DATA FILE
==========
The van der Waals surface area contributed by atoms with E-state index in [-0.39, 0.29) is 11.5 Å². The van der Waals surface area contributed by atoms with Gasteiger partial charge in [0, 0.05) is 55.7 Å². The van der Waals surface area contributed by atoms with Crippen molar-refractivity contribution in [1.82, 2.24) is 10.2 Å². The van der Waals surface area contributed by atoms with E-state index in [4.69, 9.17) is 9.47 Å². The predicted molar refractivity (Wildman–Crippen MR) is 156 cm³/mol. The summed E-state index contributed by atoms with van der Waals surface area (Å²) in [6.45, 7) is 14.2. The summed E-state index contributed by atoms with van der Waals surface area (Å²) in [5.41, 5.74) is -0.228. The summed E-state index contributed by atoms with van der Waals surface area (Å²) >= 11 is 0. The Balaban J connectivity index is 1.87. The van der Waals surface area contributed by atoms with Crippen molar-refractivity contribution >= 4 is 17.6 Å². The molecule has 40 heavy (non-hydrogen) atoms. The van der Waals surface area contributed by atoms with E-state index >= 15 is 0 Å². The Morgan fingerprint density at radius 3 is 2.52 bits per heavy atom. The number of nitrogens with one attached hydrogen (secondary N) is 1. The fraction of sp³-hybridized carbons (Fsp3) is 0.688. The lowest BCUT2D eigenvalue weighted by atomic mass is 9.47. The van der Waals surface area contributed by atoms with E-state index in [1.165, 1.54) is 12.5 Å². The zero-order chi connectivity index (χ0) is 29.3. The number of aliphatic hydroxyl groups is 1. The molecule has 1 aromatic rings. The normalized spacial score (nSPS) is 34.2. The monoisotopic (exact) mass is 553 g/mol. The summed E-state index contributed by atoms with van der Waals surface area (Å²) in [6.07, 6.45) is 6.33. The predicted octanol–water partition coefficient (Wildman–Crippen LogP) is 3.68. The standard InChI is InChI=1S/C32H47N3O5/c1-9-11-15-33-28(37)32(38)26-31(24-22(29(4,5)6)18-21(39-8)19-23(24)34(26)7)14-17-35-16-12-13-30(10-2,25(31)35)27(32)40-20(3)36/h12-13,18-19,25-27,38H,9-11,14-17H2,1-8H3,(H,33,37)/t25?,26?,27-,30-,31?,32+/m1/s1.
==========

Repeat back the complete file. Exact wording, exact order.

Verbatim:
The van der Waals surface area contributed by atoms with E-state index in [-0.39, 0.29) is 11.5 Å². The van der Waals surface area contributed by atoms with Gasteiger partial charge in [0, 0.05) is 55.7 Å². The van der Waals surface area contributed by atoms with Crippen molar-refractivity contribution in [1.82, 2.24) is 10.2 Å². The van der Waals surface area contributed by atoms with E-state index in [4.69, 9.17) is 9.47 Å². The predicted molar refractivity (Wildman–Crippen MR) is 156 cm³/mol. The summed E-state index contributed by atoms with van der Waals surface area (Å²) in [6.45, 7) is 14.2. The summed E-state index contributed by atoms with van der Waals surface area (Å²) in [5.41, 5.74) is -0.228. The summed E-state index contributed by atoms with van der Waals surface area (Å²) >= 11 is 0. The Balaban J connectivity index is 1.87. The van der Waals surface area contributed by atoms with Crippen molar-refractivity contribution >= 4 is 17.6 Å². The molecule has 40 heavy (non-hydrogen) atoms. The van der Waals surface area contributed by atoms with E-state index >= 15 is 0 Å². The Morgan fingerprint density at radius 3 is 2.52 bits per heavy atom. The number of nitrogens with one attached hydrogen (secondary N) is 1. The fraction of sp³-hybridized carbons (Fsp3) is 0.688. The lowest BCUT2D eigenvalue weighted by atomic mass is 9.47. The van der Waals surface area contributed by atoms with E-state index in [1.165, 1.54) is 12.5 Å². The zero-order chi connectivity index (χ0) is 29.3. The number of aliphatic hydroxyl groups is 1. The molecule has 1 aromatic rings. The normalized spacial score (nSPS) is 34.2. The monoisotopic (exact) mass is 553 g/mol. The summed E-state index contributed by atoms with van der Waals surface area (Å²) in [6.07, 6.45) is 6.33. The predicted octanol–water partition coefficient (Wildman–Crippen LogP) is 3.68. The standard InChI is InChI=1S/C32H47N3O5/c1-9-11-15-33-28(37)32(38)26-31(24-22(29(4,5)6)18-21(39-8)19-23(24)34(26)7)14-17-35-16-12-13-30(10-2,25(31)35)27(32)40-20(3)36/h12-13,18-19,25-27,38H,9-11,14-17H2,1-8H3,(H,33,37)/t25?,26?,27-,30-,31?,32+/m1/s1.